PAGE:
Ihlara McIndoe: A Feminist Playlist To Take Me To CSW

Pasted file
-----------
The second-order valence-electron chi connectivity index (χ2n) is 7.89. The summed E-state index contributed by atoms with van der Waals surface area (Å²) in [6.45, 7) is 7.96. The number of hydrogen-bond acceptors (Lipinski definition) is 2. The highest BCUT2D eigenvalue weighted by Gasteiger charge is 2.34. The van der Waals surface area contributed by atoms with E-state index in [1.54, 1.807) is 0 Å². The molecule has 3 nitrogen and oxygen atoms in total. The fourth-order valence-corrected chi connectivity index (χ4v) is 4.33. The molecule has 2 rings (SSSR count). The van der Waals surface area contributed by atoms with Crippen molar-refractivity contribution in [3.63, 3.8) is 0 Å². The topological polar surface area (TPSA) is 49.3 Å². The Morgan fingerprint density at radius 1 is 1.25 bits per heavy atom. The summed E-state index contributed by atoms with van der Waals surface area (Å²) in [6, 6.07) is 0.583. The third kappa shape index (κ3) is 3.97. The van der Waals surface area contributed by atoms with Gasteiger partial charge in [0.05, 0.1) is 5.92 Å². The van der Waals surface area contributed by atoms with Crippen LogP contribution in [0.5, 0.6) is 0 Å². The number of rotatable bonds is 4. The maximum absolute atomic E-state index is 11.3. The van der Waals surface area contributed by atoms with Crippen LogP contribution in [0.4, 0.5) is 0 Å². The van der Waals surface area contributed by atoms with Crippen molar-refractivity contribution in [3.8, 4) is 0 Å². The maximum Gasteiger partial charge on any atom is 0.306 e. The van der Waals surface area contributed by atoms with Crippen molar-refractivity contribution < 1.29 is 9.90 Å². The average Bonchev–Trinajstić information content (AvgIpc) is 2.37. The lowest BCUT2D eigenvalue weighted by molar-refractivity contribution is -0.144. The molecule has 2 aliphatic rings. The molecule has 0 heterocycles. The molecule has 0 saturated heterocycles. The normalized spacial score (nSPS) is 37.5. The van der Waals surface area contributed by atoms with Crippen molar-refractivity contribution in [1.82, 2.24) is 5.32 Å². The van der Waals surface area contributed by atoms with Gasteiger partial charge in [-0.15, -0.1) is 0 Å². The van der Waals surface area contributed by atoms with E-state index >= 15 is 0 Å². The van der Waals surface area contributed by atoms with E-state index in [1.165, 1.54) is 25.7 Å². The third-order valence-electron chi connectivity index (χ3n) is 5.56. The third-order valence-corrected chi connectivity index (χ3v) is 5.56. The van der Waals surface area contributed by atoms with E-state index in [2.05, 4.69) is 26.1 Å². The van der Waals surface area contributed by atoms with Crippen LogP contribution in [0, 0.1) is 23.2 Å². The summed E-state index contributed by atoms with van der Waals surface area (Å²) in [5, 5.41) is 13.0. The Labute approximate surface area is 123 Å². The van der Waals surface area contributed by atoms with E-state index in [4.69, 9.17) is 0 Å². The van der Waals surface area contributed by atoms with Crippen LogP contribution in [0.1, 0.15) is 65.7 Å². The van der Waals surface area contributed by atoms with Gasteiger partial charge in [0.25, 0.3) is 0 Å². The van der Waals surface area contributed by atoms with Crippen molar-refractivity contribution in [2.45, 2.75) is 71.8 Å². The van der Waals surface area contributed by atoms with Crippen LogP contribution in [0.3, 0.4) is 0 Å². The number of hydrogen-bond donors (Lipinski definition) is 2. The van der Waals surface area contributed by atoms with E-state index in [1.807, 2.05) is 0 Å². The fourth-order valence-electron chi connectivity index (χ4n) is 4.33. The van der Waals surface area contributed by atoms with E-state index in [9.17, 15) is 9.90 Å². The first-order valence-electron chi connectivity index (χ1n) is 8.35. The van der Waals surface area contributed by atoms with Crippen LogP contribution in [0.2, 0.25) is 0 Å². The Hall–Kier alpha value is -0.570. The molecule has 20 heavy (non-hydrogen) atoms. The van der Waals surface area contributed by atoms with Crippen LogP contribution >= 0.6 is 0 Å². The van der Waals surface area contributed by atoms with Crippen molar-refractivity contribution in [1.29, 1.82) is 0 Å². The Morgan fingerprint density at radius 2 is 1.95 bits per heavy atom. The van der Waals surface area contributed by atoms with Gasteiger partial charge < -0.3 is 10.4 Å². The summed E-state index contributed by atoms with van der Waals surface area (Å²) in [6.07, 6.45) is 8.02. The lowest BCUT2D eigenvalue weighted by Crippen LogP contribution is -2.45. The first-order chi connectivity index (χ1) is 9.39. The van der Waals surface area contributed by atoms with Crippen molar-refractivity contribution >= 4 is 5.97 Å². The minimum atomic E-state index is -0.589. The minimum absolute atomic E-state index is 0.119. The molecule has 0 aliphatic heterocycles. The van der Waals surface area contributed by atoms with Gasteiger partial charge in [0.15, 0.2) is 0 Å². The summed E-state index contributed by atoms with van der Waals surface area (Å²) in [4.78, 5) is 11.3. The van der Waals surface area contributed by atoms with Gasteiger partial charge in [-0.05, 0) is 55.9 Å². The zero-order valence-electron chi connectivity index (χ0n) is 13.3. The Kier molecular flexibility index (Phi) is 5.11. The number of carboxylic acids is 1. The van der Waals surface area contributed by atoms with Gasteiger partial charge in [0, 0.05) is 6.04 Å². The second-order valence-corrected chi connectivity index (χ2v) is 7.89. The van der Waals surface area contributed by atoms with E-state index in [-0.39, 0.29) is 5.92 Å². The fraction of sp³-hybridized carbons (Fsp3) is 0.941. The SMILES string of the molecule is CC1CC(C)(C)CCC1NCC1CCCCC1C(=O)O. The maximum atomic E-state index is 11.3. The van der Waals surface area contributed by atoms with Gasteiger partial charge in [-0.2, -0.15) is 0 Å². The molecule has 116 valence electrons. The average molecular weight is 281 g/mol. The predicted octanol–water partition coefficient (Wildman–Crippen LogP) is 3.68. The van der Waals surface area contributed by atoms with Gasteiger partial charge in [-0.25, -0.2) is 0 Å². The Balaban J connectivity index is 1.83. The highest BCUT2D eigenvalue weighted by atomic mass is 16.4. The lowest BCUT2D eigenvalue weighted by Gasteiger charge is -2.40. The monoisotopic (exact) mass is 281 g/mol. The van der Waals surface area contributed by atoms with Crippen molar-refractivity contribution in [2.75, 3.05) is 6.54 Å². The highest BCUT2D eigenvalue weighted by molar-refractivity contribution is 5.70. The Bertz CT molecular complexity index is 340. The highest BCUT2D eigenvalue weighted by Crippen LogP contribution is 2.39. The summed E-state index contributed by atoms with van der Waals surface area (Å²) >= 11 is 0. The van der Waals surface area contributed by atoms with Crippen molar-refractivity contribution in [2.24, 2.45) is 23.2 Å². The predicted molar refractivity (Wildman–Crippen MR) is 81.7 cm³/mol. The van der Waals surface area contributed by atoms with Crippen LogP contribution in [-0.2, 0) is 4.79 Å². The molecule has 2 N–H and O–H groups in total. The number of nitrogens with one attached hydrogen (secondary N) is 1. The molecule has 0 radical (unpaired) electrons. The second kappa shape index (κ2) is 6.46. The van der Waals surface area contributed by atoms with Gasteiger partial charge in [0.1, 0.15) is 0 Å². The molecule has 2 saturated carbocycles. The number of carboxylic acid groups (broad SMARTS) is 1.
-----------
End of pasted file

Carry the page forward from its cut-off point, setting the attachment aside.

This blog post is due before I board my flight to Sydney, which will take me to San Francisco, and finally New York City, for the UN Commission on the Status of Women. The flight to Sydney leaves at 2pm. It is now 10am. I am just starting writing. I am just starting because I’ve spent the last week peering over the conference schedule in awe, struggling to decide what events I’ll attend and wishing I could be in four places at once. I’ve also spent the last week googling the opening and closing times of various New York attractions so that I can try to fit in as many tourist activities as possible. Shamefully, I’ve also been binge watching a variety of tv shows set in NYC, from Brooklyn 99 to Gossip Girl to Blue Bloods, to get me into the New York vibe. But perhaps what I’ve spent the most time doing is wondering about the playlists I will listen to while travelling. Of course, I’ll be listening to my favorites (a playlist of contemporary art music that my dad calls “ding-dong noises”, the Hamilton soundtrack, and perhaps a few Dunedin Sound artists), but I wanted something on theme, something inspiring…something feminist. This got me thinking about the music I grew up to, the music that, whether intentionally or not, helped shape my feminist values. It is clear that popular music plays an integral role in the reflection, and shaping of society. It is arguably one of the farthest reaching forms of disseminating information, whether that information is about love or friendship or politics or society or simply dancing at a club. Everyone has heard a piece of music that they have connected with, understood the message on a personal level, or been inspired by. So, as I sit in the airport lounge, desperately trying to finalize my travel music choices and finish this assignment at the same time, I will share a few of my feminist playlist choices, and how they have shaped my world outlook.